On behalf of our sisters and brothers in Haiti who have yet to see any relief and are beginning the process of reconstructing their country, we make the following demands on the Obama administration:

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HaitiReport 11 January, 2010: Elections Without Voters: Eroding Participation in Haiti

11 January, 2010 — Haiti Report

Elections Without Voters
Eroding Participation in Haiti

By: Melinda Miles, Konbit Pou Ayiti

Twenty years after its first democratic elections, Haiti is preparing for a vote to fill all but one seat in its Chamber of Deputies and ten of its thirty Senate seats. However, as the election date of February 28 rapidly approaches, the United States and other donor countries should withhold funding and observers from what is shaping up to be a selection rather than an election.

Recent reports and statements about the elections have focused on one key issue that is likely to undermine the election: The Provisional Electoral Council (CEP), appointed by President Rene Preval, has excluded fifteen political parties from fielding candidates in the February contest. However, even if these parties are included in the election, the disenfranchisement of the majority of Haitians will still render the results of the election invalid.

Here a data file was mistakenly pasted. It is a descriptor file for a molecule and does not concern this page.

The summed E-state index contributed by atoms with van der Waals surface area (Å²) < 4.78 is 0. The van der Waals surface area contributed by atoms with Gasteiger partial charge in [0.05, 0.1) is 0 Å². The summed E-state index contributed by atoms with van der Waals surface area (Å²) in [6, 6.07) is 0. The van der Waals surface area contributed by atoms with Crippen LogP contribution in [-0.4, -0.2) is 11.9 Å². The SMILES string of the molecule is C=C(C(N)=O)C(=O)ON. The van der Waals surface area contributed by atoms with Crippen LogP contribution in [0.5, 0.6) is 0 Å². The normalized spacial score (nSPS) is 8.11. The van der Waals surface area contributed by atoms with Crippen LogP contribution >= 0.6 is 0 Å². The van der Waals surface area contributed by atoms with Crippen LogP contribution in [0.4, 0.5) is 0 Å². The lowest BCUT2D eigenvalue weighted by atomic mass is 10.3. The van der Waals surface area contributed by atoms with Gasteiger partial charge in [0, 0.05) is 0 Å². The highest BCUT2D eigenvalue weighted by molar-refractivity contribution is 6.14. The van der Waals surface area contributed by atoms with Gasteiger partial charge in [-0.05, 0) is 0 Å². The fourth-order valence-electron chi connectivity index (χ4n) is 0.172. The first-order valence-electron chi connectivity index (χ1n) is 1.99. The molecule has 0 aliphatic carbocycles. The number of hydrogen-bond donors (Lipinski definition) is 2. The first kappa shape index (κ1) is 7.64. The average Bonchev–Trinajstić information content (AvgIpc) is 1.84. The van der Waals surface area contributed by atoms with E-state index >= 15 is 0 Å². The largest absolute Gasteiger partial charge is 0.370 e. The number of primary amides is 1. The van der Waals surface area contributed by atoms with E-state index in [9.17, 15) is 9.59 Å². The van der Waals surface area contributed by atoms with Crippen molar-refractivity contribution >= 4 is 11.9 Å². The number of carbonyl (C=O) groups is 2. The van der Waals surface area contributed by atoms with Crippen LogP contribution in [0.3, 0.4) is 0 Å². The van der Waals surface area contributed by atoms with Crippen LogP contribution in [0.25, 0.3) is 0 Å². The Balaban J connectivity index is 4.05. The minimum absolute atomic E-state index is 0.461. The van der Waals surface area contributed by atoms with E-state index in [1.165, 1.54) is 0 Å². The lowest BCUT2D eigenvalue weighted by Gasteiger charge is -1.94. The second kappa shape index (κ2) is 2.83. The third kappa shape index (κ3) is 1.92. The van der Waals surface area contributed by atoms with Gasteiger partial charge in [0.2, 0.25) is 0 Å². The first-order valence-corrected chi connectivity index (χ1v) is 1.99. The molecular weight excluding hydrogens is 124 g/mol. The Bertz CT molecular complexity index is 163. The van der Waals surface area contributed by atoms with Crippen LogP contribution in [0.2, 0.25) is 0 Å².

U.S. Foreign Policy: Building Pluralism in Haiti – Until Now

After two decades of working to encourage political pluralism in Haiti, including the disbursement of millions of dollars to political parties labeled the “opposition,” the U.S. has an obligation to condemn the CEP for excluding fifteen well-known political parties. Ten years ago the U.S. and the international community boycotted elections because opposition parties themselves chose to not participate, accusing that CEP of being controlled by the Fanmi Lavalas party. Today some of these same parties are being intentionally excluded from participating, along side the Fanmi Lavalas party.

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Haiti Report for December 30, 2009

30 December, 2009 — Konbit Pou Ayiti/KONPAY